GREENVILLE, N.C. (WNCT) — Greenville City Council met with MetroNet leaders Monday to discuss the next steps to bring the internet provider to the area.
Unreliable internet access has been a long-standing problem in Eastern North Carolina. Now, Greenville leaders hope to solve the issues by bringing a new provider to the area. People in Greenville could see MetroNet crews out working as soon as next month.
“From a long-term standpoint, this is going to be great for everybody in our community,” said Greenville Mayor P.J. Connelly.
Connelly is excited to bring MetroNet to Greenville. He said the provider will be beneficial to students and people working from home. He also thinks it will help the city’s economic development.
“Businesses are going to look to make sure that those communities have the top technology and for us to be able to offer fiber optic service to the citizens of Greenville is going to be very important,” he said.
Greenville City Council members met with a MetroNet representative at their workshop Monday night.
“They’re anticipating that they’re going to start construction next month in April,” said Connelly. “It’s going to be about a two-year process for them to complete the whole city.”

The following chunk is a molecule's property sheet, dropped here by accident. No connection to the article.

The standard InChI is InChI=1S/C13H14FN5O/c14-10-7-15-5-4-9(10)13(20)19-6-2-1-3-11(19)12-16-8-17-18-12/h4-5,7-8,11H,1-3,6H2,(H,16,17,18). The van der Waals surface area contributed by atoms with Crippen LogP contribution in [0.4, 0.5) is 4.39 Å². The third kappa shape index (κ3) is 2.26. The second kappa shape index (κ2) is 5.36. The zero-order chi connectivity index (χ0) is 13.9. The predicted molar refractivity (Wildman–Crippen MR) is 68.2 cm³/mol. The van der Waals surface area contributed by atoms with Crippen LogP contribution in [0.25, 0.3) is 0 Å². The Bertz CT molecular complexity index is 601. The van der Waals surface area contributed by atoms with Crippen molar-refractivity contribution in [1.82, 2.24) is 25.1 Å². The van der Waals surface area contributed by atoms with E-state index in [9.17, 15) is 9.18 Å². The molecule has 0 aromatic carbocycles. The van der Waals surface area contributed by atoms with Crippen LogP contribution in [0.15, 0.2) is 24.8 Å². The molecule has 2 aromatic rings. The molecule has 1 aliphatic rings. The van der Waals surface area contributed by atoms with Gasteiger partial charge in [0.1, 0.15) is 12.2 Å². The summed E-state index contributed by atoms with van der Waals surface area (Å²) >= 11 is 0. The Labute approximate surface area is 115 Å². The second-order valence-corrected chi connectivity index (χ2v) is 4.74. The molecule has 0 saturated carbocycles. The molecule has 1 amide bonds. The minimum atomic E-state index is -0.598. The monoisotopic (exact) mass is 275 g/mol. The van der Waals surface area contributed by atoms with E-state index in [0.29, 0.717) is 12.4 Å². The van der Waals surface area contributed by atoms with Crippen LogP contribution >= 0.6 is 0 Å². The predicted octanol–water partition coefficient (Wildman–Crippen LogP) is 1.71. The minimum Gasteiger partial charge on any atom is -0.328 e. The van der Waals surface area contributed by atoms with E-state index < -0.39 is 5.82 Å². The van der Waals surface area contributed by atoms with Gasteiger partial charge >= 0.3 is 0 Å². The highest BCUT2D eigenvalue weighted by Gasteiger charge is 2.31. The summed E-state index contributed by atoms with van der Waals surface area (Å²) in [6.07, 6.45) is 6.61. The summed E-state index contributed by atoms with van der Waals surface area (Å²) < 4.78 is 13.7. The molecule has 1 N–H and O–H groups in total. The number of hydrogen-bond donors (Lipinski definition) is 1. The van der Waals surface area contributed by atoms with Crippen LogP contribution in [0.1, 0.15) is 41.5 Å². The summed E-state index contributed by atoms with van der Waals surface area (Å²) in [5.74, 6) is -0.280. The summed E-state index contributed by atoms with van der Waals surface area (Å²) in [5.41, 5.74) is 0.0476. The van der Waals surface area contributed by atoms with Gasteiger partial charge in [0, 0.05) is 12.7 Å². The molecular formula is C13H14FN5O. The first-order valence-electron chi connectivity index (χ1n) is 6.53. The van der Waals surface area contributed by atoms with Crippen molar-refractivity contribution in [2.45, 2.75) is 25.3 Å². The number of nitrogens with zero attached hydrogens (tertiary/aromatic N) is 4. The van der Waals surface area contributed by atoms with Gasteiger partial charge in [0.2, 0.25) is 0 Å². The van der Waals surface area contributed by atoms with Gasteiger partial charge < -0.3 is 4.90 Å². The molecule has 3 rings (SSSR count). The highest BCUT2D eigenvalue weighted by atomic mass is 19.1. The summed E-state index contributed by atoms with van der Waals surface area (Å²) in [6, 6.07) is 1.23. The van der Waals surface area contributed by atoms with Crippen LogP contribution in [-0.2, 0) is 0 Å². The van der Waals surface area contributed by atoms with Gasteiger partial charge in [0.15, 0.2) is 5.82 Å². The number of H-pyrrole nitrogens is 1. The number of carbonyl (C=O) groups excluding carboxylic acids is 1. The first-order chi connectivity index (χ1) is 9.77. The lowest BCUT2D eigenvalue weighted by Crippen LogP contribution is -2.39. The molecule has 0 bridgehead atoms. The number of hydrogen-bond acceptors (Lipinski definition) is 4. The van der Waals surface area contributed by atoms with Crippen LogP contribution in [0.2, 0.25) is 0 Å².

Kris Smith, the provider’s government affairs manager, said people can expect lots of communication. The company will send a letter 30 to 45 days before construction begins in your area. Officials will send a postcard reminder 10 to 14 days out. Yard signs will go up about a week before crews start working.
There’s also a website where people can keep up with progress.
“On that website, we’ll have an interactive map of Greenville,” said Smith. “It’ll say areas that will be highlighted is under construction, future construction or construction complete.”
Connelly said 2020 showed the importance of reliable internet access.
“Internet has been a vitally important utility that we use on a day-to-day basis,” he said.
He wants people to be prepared for the upcoming construction.
“There’s going to be quite a bit of disruption throughout our city over the next several months,” said Connelly. “It’s going to be worth it.”
The mayor hopes the process will be quick and painless, but he’s asking for patience from the community.